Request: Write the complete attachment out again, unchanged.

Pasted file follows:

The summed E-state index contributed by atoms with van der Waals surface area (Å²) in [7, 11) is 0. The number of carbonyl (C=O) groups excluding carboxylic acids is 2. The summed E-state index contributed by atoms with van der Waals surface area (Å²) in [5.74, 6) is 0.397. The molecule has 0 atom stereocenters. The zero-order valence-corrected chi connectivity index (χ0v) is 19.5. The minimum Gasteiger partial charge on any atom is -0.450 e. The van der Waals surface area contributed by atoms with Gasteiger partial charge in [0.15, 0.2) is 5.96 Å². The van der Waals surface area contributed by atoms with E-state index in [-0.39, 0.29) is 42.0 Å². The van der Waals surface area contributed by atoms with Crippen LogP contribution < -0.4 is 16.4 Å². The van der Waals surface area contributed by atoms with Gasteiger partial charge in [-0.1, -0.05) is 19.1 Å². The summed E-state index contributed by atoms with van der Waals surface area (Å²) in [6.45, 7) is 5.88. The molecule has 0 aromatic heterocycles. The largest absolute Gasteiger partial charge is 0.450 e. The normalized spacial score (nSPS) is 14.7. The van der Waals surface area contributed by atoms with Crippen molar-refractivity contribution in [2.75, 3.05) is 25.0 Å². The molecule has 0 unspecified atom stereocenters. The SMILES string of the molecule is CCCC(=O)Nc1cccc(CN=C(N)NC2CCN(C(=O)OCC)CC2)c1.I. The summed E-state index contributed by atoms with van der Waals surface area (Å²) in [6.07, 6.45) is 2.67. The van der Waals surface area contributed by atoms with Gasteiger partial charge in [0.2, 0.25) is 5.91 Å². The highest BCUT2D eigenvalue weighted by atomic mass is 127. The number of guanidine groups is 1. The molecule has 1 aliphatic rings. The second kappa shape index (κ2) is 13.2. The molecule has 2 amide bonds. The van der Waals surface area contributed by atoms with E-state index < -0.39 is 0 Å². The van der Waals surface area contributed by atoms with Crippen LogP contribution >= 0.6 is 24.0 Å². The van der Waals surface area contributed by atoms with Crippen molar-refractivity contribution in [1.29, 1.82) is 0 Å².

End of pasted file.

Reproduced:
The summed E-state index contributed by atoms with van der Waals surface area (Å²) in [7, 11) is 0. The number of carbonyl (C=O) groups excluding carboxylic acids is 2. The summed E-state index contributed by atoms with van der Waals surface area (Å²) in [5.74, 6) is 0.397. The molecule has 0 atom stereocenters. The zero-order valence-corrected chi connectivity index (χ0v) is 19.5. The minimum Gasteiger partial charge on any atom is -0.450 e. The van der Waals surface area contributed by atoms with Gasteiger partial charge in [0.15, 0.2) is 5.96 Å². The van der Waals surface area contributed by atoms with E-state index in [-0.39, 0.29) is 42.0 Å². The van der Waals surface area contributed by atoms with Crippen LogP contribution < -0.4 is 16.4 Å². The van der Waals surface area contributed by atoms with Gasteiger partial charge in [-0.1, -0.05) is 19.1 Å². The summed E-state index contributed by atoms with van der Waals surface area (Å²) in [6.45, 7) is 5.88. The molecule has 0 aromatic heterocycles. The largest absolute Gasteiger partial charge is 0.450 e. The normalized spacial score (nSPS) is 14.7. The van der Waals surface area contributed by atoms with Crippen molar-refractivity contribution in [2.75, 3.05) is 25.0 Å². The molecule has 0 unspecified atom stereocenters. The SMILES string of the molecule is CCCC(=O)Nc1cccc(CN=C(N)NC2CCN(C(=O)OCC)CC2)c1.I. The summed E-state index contributed by atoms with van der Waals surface area (Å²) in [6.07, 6.45) is 2.67. The van der Waals surface area contributed by atoms with Gasteiger partial charge in [0.2, 0.25) is 5.91 Å². The highest BCUT2D eigenvalue weighted by atomic mass is 127. The number of guanidine groups is 1. The molecule has 1 aliphatic rings. The second kappa shape index (κ2) is 13.2. The molecule has 2 amide bonds. The van der Waals surface area contributed by atoms with E-state index < -0.39 is 0 Å². The van der Waals surface area contributed by atoms with Crippen LogP contribution >= 0.6 is 24.0 Å². The van der Waals surface area contributed by atoms with Crippen molar-refractivity contribution in [1.29, 1.82) is 0 Å².